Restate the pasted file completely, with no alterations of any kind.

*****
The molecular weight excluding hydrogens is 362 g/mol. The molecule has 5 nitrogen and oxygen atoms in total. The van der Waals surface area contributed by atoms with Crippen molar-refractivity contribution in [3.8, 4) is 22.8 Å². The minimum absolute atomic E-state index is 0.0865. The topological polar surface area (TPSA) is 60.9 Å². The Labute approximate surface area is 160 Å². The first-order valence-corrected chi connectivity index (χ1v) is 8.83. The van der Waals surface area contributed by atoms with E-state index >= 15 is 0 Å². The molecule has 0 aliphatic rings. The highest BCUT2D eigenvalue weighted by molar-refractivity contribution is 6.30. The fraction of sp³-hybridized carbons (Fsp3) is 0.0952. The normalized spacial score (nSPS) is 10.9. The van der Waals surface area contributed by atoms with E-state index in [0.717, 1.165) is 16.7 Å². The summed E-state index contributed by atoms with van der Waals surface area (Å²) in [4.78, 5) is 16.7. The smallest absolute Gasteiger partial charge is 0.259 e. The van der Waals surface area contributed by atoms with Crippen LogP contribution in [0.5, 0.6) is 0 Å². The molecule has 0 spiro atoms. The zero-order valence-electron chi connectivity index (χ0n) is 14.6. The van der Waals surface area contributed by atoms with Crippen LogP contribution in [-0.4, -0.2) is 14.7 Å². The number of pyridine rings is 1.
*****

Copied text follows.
The molecular weight excluding hydrogens is 362 g/mol. The molecule has 5 nitrogen and oxygen atoms in total. The van der Waals surface area contributed by atoms with Crippen molar-refractivity contribution in [3.8, 4) is 22.8 Å². The minimum absolute atomic E-state index is 0.0865. The topological polar surface area (TPSA) is 60.9 Å². The Labute approximate surface area is 160 Å². The first-order valence-corrected chi connectivity index (χ1v) is 8.83. The van der Waals surface area contributed by atoms with E-state index >= 15 is 0 Å². The molecule has 0 aliphatic rings. The highest BCUT2D eigenvalue weighted by molar-refractivity contribution is 6.30. The fraction of sp³-hybridized carbons (Fsp3) is 0.0952. The normalized spacial score (nSPS) is 10.9. The van der Waals surface area contributed by atoms with E-state index in [0.717, 1.165) is 16.7 Å². The summed E-state index contributed by atoms with van der Waals surface area (Å²) in [4.78, 5) is 16.7. The smallest absolute Gasteiger partial charge is 0.259 e. The van der Waals surface area contributed by atoms with Crippen LogP contribution in [0.5, 0.6) is 0 Å². The molecule has 0 spiro atoms. The zero-order valence-electron chi connectivity index (χ0n) is 14.6. The van der Waals surface area contributed by atoms with Crippen LogP contribution in [-0.4, -0.2) is 14.7 Å². The number of pyridine rings is 1.